Despite this, she recognizes the necessity of self defense, and implores her students to "defend with every fiber" any person who is attacked. Licca herself was not a soldier or a tactician, but Park Hills has, with the guidance of former servicemen who survived the war, developed a significant defensive force with the express intent of defending anybody who is being unjustly accosted. Power projection is discouraged, but is limited as a result of a lack of motorization in the first place.
A strong work ethic is one of the key parts of Fludayism, though secondary to good intention and good action. As part of a community, which Licca insists is a family, it is important for everybody to put their whole effort into whatever needs to be done. In the case of Park Hills, this is typically mining and artisan work, but it applies to every aspect of community life as a Fludayist.
- "...if there is something worth doing, it is worth committing to with your fullest effort. Don't take half steps, don't procrastinate; these are the hallmarks of lazy people and a weak community."
Licca also emphasizes the necessity of being ready to drop everything. While modern Fludayists assert this is because everybody will die, and physical possessions can't go with the dead, it is thought that Licca was more literally referring to leaving everything behind and fleeing. Shaped by her experiences in the immediate post-war world, which included having to flee from her home when things got too rough, she recognized that threats exist in all forms -- famine, disease, as well as raiders and hostile forces. She states that it is more important to maintain one's morals than it is to "cling to the fleeting". This is interpreted as a discouraging of attachment.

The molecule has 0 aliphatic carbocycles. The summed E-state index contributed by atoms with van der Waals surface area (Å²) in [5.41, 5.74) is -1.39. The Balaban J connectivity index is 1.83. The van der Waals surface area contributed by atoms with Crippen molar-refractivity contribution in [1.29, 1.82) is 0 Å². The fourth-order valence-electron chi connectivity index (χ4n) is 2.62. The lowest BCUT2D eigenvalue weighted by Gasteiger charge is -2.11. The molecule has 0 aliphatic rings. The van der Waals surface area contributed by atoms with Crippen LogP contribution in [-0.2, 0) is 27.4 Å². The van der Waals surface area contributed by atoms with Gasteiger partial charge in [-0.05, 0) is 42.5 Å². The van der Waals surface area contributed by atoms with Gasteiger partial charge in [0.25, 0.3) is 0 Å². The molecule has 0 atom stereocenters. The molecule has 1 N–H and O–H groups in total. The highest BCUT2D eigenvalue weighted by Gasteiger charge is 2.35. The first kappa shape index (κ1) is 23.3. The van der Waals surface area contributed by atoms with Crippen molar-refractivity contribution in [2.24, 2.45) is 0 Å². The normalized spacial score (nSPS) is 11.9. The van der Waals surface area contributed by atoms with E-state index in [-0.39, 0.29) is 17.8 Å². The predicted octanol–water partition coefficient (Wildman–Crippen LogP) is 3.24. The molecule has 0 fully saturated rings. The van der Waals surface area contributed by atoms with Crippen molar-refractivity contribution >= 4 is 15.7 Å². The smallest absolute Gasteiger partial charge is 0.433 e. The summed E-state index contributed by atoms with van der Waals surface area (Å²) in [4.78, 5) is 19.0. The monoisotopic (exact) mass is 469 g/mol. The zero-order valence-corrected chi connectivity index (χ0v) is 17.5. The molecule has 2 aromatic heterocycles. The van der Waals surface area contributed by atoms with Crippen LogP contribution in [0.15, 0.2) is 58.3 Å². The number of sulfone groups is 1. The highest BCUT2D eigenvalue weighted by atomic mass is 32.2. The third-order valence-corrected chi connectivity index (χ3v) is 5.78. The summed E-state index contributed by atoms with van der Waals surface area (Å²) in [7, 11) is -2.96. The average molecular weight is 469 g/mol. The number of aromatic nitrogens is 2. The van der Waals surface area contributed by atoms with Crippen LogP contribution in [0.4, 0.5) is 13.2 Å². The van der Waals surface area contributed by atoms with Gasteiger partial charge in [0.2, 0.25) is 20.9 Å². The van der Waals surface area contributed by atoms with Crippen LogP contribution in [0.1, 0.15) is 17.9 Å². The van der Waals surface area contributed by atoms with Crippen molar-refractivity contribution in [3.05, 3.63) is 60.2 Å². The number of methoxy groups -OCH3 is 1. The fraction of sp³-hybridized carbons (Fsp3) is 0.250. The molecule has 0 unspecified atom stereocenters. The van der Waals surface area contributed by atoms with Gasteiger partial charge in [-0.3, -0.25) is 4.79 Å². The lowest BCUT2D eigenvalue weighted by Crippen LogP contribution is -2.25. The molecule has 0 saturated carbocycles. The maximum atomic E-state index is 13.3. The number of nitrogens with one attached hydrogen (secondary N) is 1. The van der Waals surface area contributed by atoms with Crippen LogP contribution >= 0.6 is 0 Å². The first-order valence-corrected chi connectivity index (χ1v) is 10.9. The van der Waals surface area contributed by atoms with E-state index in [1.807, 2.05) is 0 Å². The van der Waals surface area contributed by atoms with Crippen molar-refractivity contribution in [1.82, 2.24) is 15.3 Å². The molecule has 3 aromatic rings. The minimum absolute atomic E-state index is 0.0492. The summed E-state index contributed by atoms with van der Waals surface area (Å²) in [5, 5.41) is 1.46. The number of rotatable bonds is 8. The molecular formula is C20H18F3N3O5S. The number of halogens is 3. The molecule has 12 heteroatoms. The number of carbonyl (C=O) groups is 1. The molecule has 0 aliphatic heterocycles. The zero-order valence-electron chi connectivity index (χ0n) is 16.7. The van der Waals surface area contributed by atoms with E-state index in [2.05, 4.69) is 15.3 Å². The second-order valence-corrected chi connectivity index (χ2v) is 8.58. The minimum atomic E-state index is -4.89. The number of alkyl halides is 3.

While many more lessons are taught throughout Life and Times, these are the principle teachings that have had the longest-lasting impact on the Fludayist followers.
Licca came at a point in history where humanity was at its most desperate and depraved. And she was no different from anybody else, suffering and changing greatly as a result of humankind's greatest mistake. Her death at the hands of the very city that she raised from nothing was the shining light that broke through the dark hearts of Park Hills' people, and contributes to the tense relationship with Twain. The teachings she left behind, from practical knowledge to the moral system she and the other Fluday family members embody, have left an indelible mark on the region's populace.